data quoted by local newspaper El Universo). It is not yet
clear to which part of government the Environmental
Prosecutor's Office will report, but some have suggested it
will report directly to Ecuador's new National Assembly
(Congress).

5. (U) New Superintendency of Environment. The constitution
defines an environmental superintendency as a technical
agency that will have responsibility for supervision,
auditing, and control of environmental activities by public
and private entities (article 213). There are already plans
underway (under the existing constitution) to create a
Superintendency by Presidential decree in the near future,
and planning has been in process since January with technical
assistance from USAID. This entity will reportedly be
distinct from the Environmental Prosecutor's Office (though
the differences are not yet established), and will have
direct authority to sanction violations of environmental law.

6. (SBU) New strategic sectors. The draft Constitution
specifically identifies "strategic sectors" to include energy
in all forms, non-renewable natural resources, water (the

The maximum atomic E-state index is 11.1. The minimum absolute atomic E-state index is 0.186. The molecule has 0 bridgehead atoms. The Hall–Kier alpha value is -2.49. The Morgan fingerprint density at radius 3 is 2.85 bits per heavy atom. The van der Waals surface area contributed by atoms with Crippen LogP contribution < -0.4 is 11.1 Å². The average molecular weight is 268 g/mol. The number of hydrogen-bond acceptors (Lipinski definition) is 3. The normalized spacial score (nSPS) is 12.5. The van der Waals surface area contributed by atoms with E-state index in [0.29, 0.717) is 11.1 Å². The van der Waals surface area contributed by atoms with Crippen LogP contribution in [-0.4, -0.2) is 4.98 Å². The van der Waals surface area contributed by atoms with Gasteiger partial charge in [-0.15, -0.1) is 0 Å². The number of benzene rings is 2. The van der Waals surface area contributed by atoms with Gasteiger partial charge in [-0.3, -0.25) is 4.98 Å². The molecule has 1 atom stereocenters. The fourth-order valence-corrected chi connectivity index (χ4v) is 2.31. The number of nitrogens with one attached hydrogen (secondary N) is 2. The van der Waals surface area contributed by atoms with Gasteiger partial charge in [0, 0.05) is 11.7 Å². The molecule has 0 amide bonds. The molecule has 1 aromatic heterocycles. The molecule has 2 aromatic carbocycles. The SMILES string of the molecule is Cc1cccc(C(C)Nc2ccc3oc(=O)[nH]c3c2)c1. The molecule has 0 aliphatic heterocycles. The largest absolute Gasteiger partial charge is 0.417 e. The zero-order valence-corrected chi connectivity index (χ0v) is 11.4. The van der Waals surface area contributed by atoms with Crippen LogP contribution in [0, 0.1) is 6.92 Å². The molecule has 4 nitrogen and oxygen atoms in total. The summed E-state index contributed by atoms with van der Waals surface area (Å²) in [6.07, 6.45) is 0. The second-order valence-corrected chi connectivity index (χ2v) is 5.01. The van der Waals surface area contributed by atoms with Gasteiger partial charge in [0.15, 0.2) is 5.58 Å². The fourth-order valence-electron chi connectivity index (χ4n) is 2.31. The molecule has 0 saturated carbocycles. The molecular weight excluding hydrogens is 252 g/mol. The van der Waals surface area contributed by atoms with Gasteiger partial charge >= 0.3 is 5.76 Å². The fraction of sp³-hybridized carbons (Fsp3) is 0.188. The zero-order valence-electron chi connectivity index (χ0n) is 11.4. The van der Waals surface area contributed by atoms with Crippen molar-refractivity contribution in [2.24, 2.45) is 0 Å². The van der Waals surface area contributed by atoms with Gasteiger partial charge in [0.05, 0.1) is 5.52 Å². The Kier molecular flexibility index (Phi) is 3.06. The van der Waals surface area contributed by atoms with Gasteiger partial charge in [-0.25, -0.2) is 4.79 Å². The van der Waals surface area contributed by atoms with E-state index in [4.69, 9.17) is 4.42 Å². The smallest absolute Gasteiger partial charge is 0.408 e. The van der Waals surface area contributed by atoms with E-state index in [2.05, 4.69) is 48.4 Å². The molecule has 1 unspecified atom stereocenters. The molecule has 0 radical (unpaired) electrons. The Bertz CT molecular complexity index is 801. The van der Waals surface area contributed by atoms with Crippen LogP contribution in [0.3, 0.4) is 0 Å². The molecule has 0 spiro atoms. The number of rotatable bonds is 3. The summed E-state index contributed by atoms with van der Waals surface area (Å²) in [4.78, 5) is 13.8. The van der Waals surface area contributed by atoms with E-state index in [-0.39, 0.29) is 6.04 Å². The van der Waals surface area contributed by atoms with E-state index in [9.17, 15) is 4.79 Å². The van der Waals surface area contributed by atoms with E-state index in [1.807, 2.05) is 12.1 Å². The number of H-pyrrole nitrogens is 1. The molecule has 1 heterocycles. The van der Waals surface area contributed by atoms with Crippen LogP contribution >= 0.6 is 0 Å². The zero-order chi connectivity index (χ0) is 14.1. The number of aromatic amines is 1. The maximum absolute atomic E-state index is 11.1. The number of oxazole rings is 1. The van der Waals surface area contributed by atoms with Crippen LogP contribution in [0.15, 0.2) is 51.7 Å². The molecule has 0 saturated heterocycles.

draft identifies water as an inalienable right of nature and
of humans), and biodiversity (article 313). The central
government will now be responsible for "guaranteeing" water
conservation and the integrated management of hydrological
resources (articles 314, 318, 411). "All forms of
privatization" of water are prohibited, but public or
community agencies may allocate water resources for
consumption, agriculture, nature, or productive uses (in that
order). Article 408 specifies that the central government's
share of earnings from non-renewable resources, including
water, must now be no less than 51%. Environmental and
"ecosystem" services (potentially carbon markets) may also

possibly be subject to the 51% rule (note: controversy arose
in early September when PAIS members of the Constituent
Assembly told the press that article 408 had been added to
the draft subsequent to, and outside of, the committee review
process).

7. (U) Biodiversity. The constitution declares Ecuador
"free" from genetically modified agriculture and seeds
(GMOs), except in the case of national interest decreed by
the President and approved by the national assembly (article
401). This contrasts with the 1998 constitution, which says
only that the state must strictly regulate GMOs. In a
completely separate part of the constitution (Art. 15), there
is a prohibition on the production, sale, or importation of
GMOs that are harmful to human health or ecosystems.

8. (SBU) State Management of Protected Areas. The state
must now "fund the sustainable management" of protected areas
(article 405), and no protected area may be opened for
exploitation, except by presidential decree. The latter is
currently the case, but this point has now been elevated to
constitutional status. The constitution also states that any
development (commercial or otherwise), that may have
environmental or cultural impacts requires "prior
consultation" with people living on or around the land in